Reviews |  Russia's invasion of Ukraine makes gas more expensive.  Use that inspiration to go electric.

Reviews | Russia’s invasion of Ukraine makes gas more expensive. Use that inspiration to go electric.

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The water level in Nevada’s Lake Mead has fallen so low that authorities have found two bodies previously hidden in the depths of the reservoir, one of them apparently a homicide victim stuffed into a barrel. Up the Colorado River in the narrow Lake Powell, another set of waterlogged human remains was recently discovered in a submerged car. Meanwhile, the bodies of long-dead mountaineers emerge from melting glaciers in the Himalayas and the Alps.

These gruesome discoveries are the result of climate change, which doesn’t care about war in Ukraine or soaring gas prices or the upcoming midterm elections. Climate change is progressing and we are ignoring it for the benefit of our immediate interests at our grave short-term peril.

A gigantic wildfire in New Mexico has burned more than 370 square miles in the past few weeks and remains out of control. A deadly heatwave is scorching much of India and Pakistan, with daytime temperatures of up to 120 degrees and lows in the 90s – and it’s not even summer yet. Rapid sea level rise poses an unprecedented threat to the teeming coastal cities of the world’s most populous nation, a new report from the Chinese government says.

I could go on. But we all know now that climate change is ravaging the planet. We just keep finding reasons not to take the actions – or make the sacrifices – we know are necessary to reduce carbon emissions and prevent worst-case scenarios from becoming our hellish reality.

One of those sacrifices is paying more at the pump. The national average price for a gallon of gasoline hit $4.42 on Thursday, an all-time high. Low-income Americans struggling to keep up with inflation are suffering. The Biden administration and the Democratic Party, looking ahead to November, are worried. But we must keep in mind that paying higher gas prices today will mean a better life for our children, our grandchildren and the generations that follow.

Russia’s brutal and unprovoked invasion of Ukraine leaves the United States and its allies no choice but to do everything in their power to maintain Russia’s fossil fuels, which are funding the President Vladimir Putin’s war, off world markets. We need to see this not as a problem but as an opportunity.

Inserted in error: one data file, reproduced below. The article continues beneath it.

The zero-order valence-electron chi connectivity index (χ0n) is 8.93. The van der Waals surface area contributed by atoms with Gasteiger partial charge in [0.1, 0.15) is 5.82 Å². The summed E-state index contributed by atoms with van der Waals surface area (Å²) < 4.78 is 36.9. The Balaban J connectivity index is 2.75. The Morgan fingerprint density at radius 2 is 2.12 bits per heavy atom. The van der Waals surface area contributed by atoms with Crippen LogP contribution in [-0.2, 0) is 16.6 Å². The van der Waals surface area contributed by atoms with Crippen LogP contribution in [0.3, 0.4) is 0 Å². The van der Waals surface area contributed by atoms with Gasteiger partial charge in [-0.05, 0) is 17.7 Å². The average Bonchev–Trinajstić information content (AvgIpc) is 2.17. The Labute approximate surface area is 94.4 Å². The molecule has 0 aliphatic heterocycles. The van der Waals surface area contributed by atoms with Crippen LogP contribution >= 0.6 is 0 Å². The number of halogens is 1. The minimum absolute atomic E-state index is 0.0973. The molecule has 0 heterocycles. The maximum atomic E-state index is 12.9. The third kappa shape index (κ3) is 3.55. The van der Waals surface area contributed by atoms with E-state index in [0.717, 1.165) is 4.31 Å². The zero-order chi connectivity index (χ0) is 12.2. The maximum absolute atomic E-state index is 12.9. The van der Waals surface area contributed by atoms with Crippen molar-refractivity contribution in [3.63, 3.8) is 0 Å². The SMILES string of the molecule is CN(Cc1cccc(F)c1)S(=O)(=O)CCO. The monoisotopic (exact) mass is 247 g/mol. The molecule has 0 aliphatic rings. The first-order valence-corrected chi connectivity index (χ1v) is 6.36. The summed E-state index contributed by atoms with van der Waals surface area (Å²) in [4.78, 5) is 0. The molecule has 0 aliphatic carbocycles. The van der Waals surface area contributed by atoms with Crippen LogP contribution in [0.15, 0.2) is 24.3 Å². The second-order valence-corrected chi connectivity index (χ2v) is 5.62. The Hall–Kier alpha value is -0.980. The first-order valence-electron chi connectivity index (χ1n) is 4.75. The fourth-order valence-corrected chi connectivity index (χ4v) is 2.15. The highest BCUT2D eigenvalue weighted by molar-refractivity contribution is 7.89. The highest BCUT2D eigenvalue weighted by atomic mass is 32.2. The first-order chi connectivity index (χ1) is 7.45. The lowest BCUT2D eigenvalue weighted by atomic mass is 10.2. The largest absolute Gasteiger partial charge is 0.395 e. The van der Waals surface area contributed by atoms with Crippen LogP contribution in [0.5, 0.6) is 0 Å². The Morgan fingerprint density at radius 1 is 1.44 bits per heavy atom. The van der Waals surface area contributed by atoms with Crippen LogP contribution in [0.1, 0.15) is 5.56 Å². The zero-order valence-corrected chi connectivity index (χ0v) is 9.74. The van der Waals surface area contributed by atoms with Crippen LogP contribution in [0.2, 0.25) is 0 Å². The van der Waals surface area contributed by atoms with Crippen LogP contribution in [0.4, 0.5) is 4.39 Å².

Demand for petroleum products fell sharply during the two years of covid-19 shutdowns. As major economies recovered, demand rebounded. But refining capacity fell for the first time in three decades in 2021, according to the International Energy Agency, which choked off gasoline supplies. And the disruption of supply from Russia – the United States, for example, imposed a total ban on imports of Russian oil – has driven gas prices even higher.

The exorbitant price of gasoline is a powerful incentive to use less of it, which would mean lower carbon emissions. But it’s also a powerful incentive for motorists to get mad at the politicians who run their governments. President Biden responded with an unprecedented release of oil from the country’s Strategic Petroleum Reserve, a move echoed by allied governments around the world. “We’re all too dependent on fossil fuels,” Cecilia Rouse, chair of the President’s Council of Economic Advisers, told me on Thursday. “That’s just the reality of today.”

Biden, however, hasn’t given in to the “drill, baby, drill” nagging from Republican critics, who see the solution to high gas prices as getting more and more American oil out of the ground — and, ultimately, spitting its heat- trap carbon in the atmosphere. On Wednesday, the administration canceled the planned sale of offshore oil and gas leases, including 1 million acres off the Alaskan coast and more in the Gulf of Mexico.

The right long-term solution, for the good of the planet, is not to increase the supply of fossil fuels. This reduces demand.

One of the effects of high gasoline prices should be to spur greater demand for electric vehicles, which have a much lower carbon footprint. They allow drivers to happily ignore prices at the pump – and, with their tremendous acceleration, embarrass Ferrari owners at red lights.

The price spike comes as consumer electric vehicles hit the market in earnest. Ford is about to ship its F-150 Lightning, the all-electric version of the pickup truck that has been America’s most popular vehicle for a generation. The base model will retail for around $40,000 – not cheap, exactly, but in the range of what a buyer would expect to pay for an all-new pickup with a few bells and whistles.

Rivian already has its electric pickup on the streets. Other automakers, including General Motors, are following suit as fast as they can. Imagine the difference it would make if every pickup truck on American streets stopped spewing carbon.

These high gas prices and shallow lakes encourage us to make good choices. We should listen.

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